Spring 2008, Volume 4

Poetry by Jennifer Givhan

Breaking Through

A woman in the off-campus bookstore asked me
yesterday how many units was I carrying?
because I was buying so many books.
My heavy baby son propped, awkward against my
fleshy hip—he, grasping at my hair, swiping
the air and my earrings, I, adding up the total
in my head, calculating the cost of
crisp, white pages bearing potent
black marks against the cost of
formula—I am a graduate student,
and I—m taking two classes, I answered.
Oh! She looked surprised, maybe
impressed. Smiling, And with a little one to take care of,
encouragingly, good for you!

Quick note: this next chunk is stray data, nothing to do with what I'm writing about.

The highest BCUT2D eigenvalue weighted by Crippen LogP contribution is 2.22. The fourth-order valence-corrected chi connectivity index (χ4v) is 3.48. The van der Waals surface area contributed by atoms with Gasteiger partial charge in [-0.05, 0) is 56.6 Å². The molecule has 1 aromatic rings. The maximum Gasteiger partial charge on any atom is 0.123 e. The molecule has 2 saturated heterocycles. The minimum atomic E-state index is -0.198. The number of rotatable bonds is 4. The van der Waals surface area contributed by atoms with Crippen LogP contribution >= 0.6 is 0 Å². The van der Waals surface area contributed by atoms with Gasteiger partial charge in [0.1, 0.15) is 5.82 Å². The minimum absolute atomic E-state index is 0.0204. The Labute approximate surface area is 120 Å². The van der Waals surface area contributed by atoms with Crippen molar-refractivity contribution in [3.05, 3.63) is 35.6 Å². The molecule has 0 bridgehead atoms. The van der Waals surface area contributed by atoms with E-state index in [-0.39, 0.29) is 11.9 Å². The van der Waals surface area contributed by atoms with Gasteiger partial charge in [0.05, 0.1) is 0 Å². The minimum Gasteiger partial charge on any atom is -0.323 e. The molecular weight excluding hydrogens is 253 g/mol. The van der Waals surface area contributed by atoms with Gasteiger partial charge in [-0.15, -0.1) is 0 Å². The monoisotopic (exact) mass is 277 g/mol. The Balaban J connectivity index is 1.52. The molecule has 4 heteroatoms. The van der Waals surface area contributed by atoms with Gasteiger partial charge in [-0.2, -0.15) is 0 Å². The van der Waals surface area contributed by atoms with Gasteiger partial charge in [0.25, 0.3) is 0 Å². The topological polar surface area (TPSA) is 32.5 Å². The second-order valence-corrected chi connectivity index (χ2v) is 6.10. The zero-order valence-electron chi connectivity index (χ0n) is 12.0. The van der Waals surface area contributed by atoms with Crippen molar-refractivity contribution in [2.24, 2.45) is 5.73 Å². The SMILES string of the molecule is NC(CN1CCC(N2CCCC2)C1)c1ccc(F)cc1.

Standing beside the woman
her young daughter, fresh out of high school,
eager with her freshman psychology hardbound
textbook in hand, trying on size small
university memorabilia;
And she, with her leather wallet in hand,
eager to pay the price for such a sacred

as a fellow mother-woman, proud of this ambition,
(waiting our turn in line)
breaking through—

as a fellow mother-woman, hoping her daughter
finishes school before she becomes
a mother-woman, too.

BIO:  Jennifer Givhan is a graduate student at Cal State Fullerton, working on my M.A. in English. She has been writing poetry for several years, and lives with her husband and infant son.